Lions 2020 draft preview: The right rookie could be key piece in renovated offensive line
Allen Park — Over the next several days, leading up to the 2020 NFL Draft, we’re taking a position-by-position look at the Detroit Lions’ roster and evaluating how the team might address each unit. Today: Offensive line.
► Current roster: Taylor Decker, Joe Dahl, Frank Ragnow, Halapoulivaati Vaitai, Tyrell Crosby, Joshua Garnett, Oday Aboushi, Beau Benzschawel, Russell Bodine, Dan Skipper, Casey Tucker, Caleb Benenoch
► Short-term need: Seven out of 10
► Long-term need: Eight out of 10
► Top prospects: Mekhi Becton, Tristan Wirfs, Jedrick Wills, Andrew Thomas, Cesar Ruiz, Lloyd Cushenberry
► Mid-round options: Jonah Jackson, Robert Hunt, Damien Lewis
► Late-round fits: Logan Stenberg, Solomon Kindley, Jack Driscoll
► Analysis: Average is the best way to describe the performance of Detroit's offensive line in 2019. The team ranked in the middle of the pack in pressure rate, sack rate and several run blocking categories, including conversions in power situations (third or fourth down needing two or fewer yards).
But average isn't good enough for a team that's invested heavily in the unit the past four years. That's why general manager Bob Quinn is in the process of remaking the right side of the line.
Gone is Rick Wagner, cut after three seasons. His replacement, Vaitai, has only made 20 starts in four years, but he was at his best at right tackle, where his defining trait was clearing lanes for his running backs.
The Lions want to run the ball more effectively. They dream of controlling games with efficient rushing attacks, like Tennessee and San Francisco did a year ago. That starts with good blocking for the backs.
Detroit's right guard spot is still up in the air. The team let Graham Glasgow walk in free agency, unwilling to meet market demands for a position they believe they can get similar production for far less money.
It's unclear if the Lions legitimately see an answer currently on the roster. They've signed a few bargain-priced veterans, bringing back Aboushi to compete with Bodine and former first-round pick Garnett, but with all three working on one-year deals, it's safe to say none are viewed as a long-term solution.
Obviously the Lions aren't going to draft a guard at the top of the first round, but the position conceivably comes into play as early as the second round where Ruiz would be a fit. Quinn has shown a preference for smart, athletic interior linemen and the University of Michigan product fits the job description with extensive experience playing center, combined with one of the more-impressive performances at the combine.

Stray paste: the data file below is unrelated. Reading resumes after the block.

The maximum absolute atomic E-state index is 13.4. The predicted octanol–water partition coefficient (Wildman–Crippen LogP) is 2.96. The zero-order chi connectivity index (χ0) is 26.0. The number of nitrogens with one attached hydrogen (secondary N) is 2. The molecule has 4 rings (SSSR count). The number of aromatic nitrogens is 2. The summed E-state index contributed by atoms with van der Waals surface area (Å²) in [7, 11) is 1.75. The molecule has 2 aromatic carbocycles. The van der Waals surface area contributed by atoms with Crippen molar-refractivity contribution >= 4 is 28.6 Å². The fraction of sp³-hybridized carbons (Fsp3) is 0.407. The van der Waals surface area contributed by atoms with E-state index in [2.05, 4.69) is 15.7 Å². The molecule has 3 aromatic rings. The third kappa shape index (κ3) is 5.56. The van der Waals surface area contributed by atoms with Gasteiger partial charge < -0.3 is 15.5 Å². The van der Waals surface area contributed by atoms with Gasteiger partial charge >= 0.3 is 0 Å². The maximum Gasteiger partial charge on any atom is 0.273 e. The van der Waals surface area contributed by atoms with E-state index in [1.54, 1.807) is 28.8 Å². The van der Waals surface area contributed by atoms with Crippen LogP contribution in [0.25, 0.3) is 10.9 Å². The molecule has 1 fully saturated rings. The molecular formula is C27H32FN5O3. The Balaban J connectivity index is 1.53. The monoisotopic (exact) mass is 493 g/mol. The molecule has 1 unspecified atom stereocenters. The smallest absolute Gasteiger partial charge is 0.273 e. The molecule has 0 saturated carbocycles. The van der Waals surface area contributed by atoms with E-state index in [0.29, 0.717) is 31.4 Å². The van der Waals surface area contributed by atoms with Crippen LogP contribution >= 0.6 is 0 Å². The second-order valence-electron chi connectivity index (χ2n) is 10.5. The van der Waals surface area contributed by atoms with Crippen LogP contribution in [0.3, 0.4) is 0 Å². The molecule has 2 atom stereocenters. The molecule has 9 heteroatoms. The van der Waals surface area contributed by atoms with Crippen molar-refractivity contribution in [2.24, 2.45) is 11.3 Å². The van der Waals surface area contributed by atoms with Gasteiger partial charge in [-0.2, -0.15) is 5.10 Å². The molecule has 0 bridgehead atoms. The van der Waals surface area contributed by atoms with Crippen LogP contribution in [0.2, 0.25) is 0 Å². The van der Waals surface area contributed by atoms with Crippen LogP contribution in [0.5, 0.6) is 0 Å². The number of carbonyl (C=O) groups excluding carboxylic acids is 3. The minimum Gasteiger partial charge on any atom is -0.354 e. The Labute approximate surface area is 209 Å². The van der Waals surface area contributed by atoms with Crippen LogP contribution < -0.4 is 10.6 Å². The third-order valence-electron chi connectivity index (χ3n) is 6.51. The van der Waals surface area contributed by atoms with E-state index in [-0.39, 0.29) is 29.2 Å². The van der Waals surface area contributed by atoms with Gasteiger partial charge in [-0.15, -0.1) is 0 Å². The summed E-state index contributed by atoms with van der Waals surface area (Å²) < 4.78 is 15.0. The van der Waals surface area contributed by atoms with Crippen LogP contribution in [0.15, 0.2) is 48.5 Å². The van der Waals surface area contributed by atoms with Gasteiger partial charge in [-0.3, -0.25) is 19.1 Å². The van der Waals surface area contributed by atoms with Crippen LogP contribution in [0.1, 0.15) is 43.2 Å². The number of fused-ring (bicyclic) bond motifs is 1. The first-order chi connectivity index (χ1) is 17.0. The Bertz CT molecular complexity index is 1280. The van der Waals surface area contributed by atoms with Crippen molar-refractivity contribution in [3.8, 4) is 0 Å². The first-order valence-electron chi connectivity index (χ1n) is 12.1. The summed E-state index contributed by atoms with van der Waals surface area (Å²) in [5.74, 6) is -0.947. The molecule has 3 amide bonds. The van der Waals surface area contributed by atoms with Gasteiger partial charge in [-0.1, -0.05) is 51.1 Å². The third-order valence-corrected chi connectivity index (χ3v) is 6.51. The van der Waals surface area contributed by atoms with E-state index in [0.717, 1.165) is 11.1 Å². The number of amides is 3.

But like the big contract the team avoided paying Glasgow, they're less likely to invest high-end draft equity to fill the need. And with good value likely to be there in the middle of the draft, it's a reasonable strategy.
Jackson, who finished up his college career at Ohio State, is an outstanding pass protector who would help keep interior pressure off quarterback Matthew Stafford. But if you're looking for a mauler to pair with Vaitai, Jackson isn't the choice.
Hunt, a small-school tackle destined to move inside at the next level, might be. He dominated as a run blocker for Louisiana-Lafayette, and the transition to guard wouldn't be foreign since he has some experience playing there. That positional flexibility will appeal to the Lions.
Beyond the team's interior situation, the Lions should also be looking for tackle depth. Blindside blocker Taylor Decker is entering the final year of his rookie contract and the Lions would like to lock him up long-term. But if USC's Austin Jackson or Houston's Josh Jones are still on the board when the Lions are on the clock in the second round, the team would have an interesting decision to make regarding the team's long-term plan.
As a developmental option in the later rounds, Driscoll, who transferred from UMass to finish up at Auburn, needs to add some strength, but has a good foundation of athleticism and technique to build upon.